Insights by Goldie: Organic Change Makers’ manifesto

by Goldie Caughlan

This article was originally published in November 2006

Change Makers are individuals and organizations who, knowingly or not, bring about change by living the change they want.

It’s not our imagination; it’s real. A revolution concerning farming and food is sweeping through communities across the nation. That can cause discomfort and uncertainty, even as positive changes and attitudes are taking firm root. Change, after all, is an active and very organic process. The ongoing drama is a David vs. Goliath battle.

During the past three decades, organic and sustainable family farmers and ranchers were nurtured and supported by environmentally and health-conscious consumers. In turn, those growers became dedicated and efficient at producing and marketing high-quality organic foods, sometimes against all odds — especially as small, family-run operations.

Along the way, small, organic food companies, food co-ops, independent natural food retailers, farmers’ markets, chefs, nutritionists, physicians, environmentalists and, increasingly, enthusiastic agriculture scientists have added their collaborative support.

Organic has come out of the closet. There has been a tidal shift in the interest, awareness and attitudes among so-called mainstream consumers. Organic food is the strongest trend in U.S. agriculture in decades. It’s why supermarket chains such as Wal-Mart have scrambled to add organic food to their offering.

Some consumers and journalists, such as Michael Pollan (author of “Omnivore’s Dilemma”), are increasingly cautious, noting that the continued quality and integrity of authentic, organically grown foods are seriously threatened. It’s increasingly common for large organic companies to source organic ingredients from thousands of miles away, especially from China and South America.

Concerns include excessive energy used to ship organic products internationally when they could be produced domestically; lack of trust that foreign producers adhere to USDA organic and environmental product standards; and concern for workers’ rights and labor conditions in other countries. Concerns also are growing that cheap labor and prices for goods in foreign countries seriously weaken the economic future of sustainable and organic farmers in this country.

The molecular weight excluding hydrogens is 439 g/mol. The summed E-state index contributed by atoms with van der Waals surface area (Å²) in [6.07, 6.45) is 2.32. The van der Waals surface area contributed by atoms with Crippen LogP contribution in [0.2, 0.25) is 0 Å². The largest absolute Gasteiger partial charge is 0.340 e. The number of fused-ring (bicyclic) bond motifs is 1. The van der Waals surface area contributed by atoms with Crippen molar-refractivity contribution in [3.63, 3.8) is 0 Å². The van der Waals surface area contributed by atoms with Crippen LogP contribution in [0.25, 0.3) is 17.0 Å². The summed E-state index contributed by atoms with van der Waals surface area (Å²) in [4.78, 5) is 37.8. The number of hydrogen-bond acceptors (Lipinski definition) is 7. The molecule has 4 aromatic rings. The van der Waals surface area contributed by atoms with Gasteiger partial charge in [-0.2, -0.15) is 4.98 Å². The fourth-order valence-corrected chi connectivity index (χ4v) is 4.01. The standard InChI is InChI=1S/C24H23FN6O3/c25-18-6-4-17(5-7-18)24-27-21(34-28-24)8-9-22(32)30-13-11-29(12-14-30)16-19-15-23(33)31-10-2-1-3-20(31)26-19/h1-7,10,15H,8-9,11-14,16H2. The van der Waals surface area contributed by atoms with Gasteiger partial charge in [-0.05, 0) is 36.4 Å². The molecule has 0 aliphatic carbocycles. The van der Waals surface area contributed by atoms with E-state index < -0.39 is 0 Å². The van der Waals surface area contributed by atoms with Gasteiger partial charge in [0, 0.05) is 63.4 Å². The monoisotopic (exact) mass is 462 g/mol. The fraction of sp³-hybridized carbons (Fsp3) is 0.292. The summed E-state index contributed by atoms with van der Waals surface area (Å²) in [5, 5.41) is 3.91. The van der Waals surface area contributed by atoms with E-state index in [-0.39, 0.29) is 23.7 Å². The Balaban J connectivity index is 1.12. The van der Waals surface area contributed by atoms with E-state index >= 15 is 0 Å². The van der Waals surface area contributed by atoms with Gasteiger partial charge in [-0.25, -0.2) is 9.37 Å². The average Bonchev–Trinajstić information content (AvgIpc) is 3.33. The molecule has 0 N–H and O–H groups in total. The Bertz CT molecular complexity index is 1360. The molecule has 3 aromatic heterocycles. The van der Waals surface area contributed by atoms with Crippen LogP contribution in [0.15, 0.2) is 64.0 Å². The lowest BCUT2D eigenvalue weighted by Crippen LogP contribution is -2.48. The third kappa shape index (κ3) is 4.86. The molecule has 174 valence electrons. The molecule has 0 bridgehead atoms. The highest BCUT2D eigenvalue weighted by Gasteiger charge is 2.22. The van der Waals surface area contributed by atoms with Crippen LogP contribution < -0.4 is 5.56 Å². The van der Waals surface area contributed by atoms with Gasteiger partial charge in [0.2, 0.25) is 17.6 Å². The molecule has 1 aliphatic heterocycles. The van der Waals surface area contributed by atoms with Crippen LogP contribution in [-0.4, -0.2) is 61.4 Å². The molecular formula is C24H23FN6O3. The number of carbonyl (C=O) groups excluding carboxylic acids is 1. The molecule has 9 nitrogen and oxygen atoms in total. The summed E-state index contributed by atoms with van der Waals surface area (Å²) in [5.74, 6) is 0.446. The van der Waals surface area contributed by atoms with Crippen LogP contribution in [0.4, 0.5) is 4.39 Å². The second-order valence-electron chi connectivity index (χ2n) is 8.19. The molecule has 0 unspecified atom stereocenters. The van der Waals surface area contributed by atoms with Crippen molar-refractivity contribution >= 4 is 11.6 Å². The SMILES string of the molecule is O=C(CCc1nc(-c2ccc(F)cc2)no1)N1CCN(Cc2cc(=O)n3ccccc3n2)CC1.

As more organic companies come under control of large industrial food corporations, it’s apparent that the product quality and business ethics of some organic producers must be more carefully monitored and scrutinized. These parent corporations have steeped for too long in an industrial model for extracting maximum short-term profits.

Perhaps as a consequence, consumer loyalties are shifting to more local and regional producers of quality food, even if the product sometimes is not certified organic. The consumer is deciding if the food is produced by a good steward of the land with no or low chemical inputs.

As more of us refuse to settle for the shoddy practices and inferior products of industrial food systems, we’ve shifted from being mere passive consumers. We’re part of a growing and active body of participants in the process. We’re becoming Change Makers, consciously acting on behalf of our own best interests and for the greater good.

To all producers — but especially the heavily corporate-controlled growers and manufacturers — we essentially issue a manifesto: Take notice. Our numbers and concerns are growing and we hold you accountable for your practices. We must be assured of your claims of sustainability, fair labor practices and organic integrity. We expect substance behind corporate branding and advertising.

Industrial agriculture and the industrial food manufacturing, packaging, processing and delivery systems for too long have treated the land, the farmers, the food and consumers with disrespect. We remind such producers that farmland, with farmers on the land —able to thrive and prosper — are a vital part of our lifestream. We reject the concept that food systems must be grossly inequitable and energy extractive, exploiting workers, the land and, ultimately, the health and well-being of all.

Not only is industrial and global agriculture heavily subsidized and chemically and energy dependent to maximize short-term gain, but also it’s increasingly a proponent of unsustainable genetically engineered crops, especially corn, soy, cotton and canola. Many more crops and varieties are in the biotech pipeline. Genetically engineered agriculture has demonstrated that it threatens the viability of sustainable and organic food production everywhere.

This is why we must become even more effective as Change Makers. After all, the most effective and powerful Change Makers are those who make a commitment not to compromise with what is just not right.

Also in this issue

Letters to the editor, November 2006

Notes from the Cellar, Big organic vs. local, Wild mushrooms, and more

News bites, November 2006

Superstores banned, Farmed salmon killing wild salmon, Wild salmon has more vitamin D, and more